Gustav Philipp Koerner, also spelled Gustave or Gustavus Koerner (20 November 1809 – 9 April 1896) was a revolutionary, journalist, lawyer, politician, judge, and statesman in Illinois and Germany and a Colonel of the U.S. Army who was a confessed enemy of slavery. He married on 17 June 1836 in Belleville Sophia Dorothea Engelmann (16 November 1815 – 1 March 1888), they had 9 children. He belonged to the co-founders and was one of the first members of the Grand Old Party; and he was a close confidant of Abraham Lincoln and his wife Mary Todd and had essential portion on his nomination and election for president in 1860.
Gingerbread was a favorite when it was available, and a comfort food often offered to wounded soldiers in field hospitals. One diary entry of a Civil War nurse described how, after spending the day bathing and bandaging soldiers wounds, she found a sutler’s stand and bought a supply of gingerbread which she called “a singular food for sick men.”
However, Mrs. Levins pointed out, the conflict’s food history “was not all about goodness and light. During the war the four items that caused the most food-related fights within the ranks were bread, meat, apples and pickles. Documents record that soldiers were court martialed, beaten almost to death, and even shot over apples as they went foraging. These were desperate times when large numbers of men often lived just this side of starvation for long periods of time.”
Credit To: http://historiccamdencounty.com/ccnews112.shtml
Dr. Walker Is The Only Woman Ever Awarded The Congressional Medal Of Honor.
As the Civil War broke out, Dr. Walker traveled to Washington to petition for a commission in the Army as a surgeon. Denied the commission, she served for several months as a contract surgeon. When she Walker was finally appointed assistant surgeon in the Army of the Cumberland, she made herself a slightly modified officer’s uniform that gave her more mobility when treating soldiers and working in field hospitals than women’s clothing of the day.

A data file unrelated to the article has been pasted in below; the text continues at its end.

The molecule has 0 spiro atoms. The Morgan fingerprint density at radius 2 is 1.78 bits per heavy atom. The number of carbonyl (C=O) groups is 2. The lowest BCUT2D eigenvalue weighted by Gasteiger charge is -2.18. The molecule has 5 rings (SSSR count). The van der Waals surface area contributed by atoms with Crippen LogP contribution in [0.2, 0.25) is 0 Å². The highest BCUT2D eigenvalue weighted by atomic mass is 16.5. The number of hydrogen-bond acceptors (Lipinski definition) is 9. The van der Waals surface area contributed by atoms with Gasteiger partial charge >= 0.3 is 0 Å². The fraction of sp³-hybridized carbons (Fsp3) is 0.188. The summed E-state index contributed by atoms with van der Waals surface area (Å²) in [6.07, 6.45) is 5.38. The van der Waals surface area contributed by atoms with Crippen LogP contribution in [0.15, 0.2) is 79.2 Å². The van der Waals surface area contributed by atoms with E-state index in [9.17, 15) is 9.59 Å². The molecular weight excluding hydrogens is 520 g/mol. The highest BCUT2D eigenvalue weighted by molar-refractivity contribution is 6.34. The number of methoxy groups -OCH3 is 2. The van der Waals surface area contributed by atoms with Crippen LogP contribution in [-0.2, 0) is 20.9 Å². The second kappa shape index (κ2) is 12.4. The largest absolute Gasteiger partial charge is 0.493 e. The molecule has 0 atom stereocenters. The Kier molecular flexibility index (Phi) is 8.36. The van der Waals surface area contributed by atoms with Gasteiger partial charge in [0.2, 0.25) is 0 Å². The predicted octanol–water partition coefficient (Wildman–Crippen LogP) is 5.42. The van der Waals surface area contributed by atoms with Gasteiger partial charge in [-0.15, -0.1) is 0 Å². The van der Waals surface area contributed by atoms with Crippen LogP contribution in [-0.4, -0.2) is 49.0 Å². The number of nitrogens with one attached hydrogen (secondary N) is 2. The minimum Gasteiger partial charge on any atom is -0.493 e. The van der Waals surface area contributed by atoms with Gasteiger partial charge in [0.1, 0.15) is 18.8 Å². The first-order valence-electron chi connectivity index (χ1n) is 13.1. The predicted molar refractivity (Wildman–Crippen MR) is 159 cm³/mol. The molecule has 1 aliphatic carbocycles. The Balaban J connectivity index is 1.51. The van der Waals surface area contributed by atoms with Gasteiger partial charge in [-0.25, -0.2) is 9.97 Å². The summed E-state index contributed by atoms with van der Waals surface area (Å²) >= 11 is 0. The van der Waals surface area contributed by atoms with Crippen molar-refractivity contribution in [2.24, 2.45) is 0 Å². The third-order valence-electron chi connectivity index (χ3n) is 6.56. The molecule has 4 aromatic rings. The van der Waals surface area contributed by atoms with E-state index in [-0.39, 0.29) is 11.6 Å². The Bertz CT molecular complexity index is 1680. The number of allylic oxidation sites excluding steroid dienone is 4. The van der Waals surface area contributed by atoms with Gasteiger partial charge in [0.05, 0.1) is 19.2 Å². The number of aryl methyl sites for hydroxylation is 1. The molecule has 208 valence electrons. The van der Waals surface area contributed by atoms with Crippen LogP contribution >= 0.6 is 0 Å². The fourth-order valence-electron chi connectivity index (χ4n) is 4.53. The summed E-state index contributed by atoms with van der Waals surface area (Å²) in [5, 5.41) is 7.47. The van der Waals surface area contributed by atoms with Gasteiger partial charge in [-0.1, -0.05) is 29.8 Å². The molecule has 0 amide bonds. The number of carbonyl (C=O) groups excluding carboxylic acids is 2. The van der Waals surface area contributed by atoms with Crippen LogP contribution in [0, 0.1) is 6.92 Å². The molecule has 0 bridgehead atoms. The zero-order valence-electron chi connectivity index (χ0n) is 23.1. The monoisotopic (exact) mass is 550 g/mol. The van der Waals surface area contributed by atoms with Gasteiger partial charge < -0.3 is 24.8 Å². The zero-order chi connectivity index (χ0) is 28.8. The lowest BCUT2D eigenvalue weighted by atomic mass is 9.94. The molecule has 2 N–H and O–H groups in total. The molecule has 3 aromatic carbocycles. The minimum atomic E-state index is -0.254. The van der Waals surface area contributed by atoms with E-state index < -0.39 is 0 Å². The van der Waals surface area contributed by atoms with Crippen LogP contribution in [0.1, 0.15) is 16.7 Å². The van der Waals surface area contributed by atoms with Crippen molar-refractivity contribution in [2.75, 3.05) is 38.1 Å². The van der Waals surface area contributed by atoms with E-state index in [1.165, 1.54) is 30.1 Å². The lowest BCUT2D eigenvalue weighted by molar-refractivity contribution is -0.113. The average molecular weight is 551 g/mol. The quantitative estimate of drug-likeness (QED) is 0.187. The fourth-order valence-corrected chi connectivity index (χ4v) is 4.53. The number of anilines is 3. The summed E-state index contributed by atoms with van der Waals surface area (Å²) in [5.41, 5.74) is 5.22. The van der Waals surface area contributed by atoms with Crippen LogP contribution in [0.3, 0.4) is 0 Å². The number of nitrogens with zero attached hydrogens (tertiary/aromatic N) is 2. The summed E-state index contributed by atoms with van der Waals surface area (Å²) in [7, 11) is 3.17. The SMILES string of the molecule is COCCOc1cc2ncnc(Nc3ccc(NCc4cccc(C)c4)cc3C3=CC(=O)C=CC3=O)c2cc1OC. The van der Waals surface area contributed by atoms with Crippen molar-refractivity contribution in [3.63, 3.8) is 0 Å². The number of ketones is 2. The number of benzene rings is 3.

Dr. Walker was then appointed assistant surgeon of the 52nd Ohio Infantry. She continually crossed Confederate lines to treat civilians. Although she later fought rumors that she was not a qualified doctor, but a Union spy, it is presumed that she passed information during that time. Dr. Walker was taken prisoner in 1864 by Confederate troops and imprisoned in Richmond for four months until she was exchanged, with two dozen other Union doctors, for 17 Confederate surgeons.
In 1917, when criteria for awarding the Congressional Medal of Honor changed, Dr. Walker’s award was rescinded along with more than 900 others. She refused to return it, however, and wore it always. President Jimmy Carter restored the award to her in 1977. As a result of her service to the Union during the Civil War, Mary Walker was paid $766.16 and provided a monthly pension lower than those of most war widows.
The American Civil War claimed an appalling number of lives. And while casualties are an unfortunate product of war, it may be surprising to learn that for every man killed in battle, two died from disease. Many of these diseases - dysentery, diarrhea, typhoid and malaria - “were caused by overcrowded and unsanitary conditions in the field. Preaching the virtues of clean water, good food and fresh air, the [U. S. Sanitary] Commission pressured the Army Medical Department to ‘improve sanitation, build large well-ventilated hospitals and encourage women to join the newly created nursing corps.’ Despite the efforts of the Sanitary Commission, some 560,000 soldiers died from disease during the war.”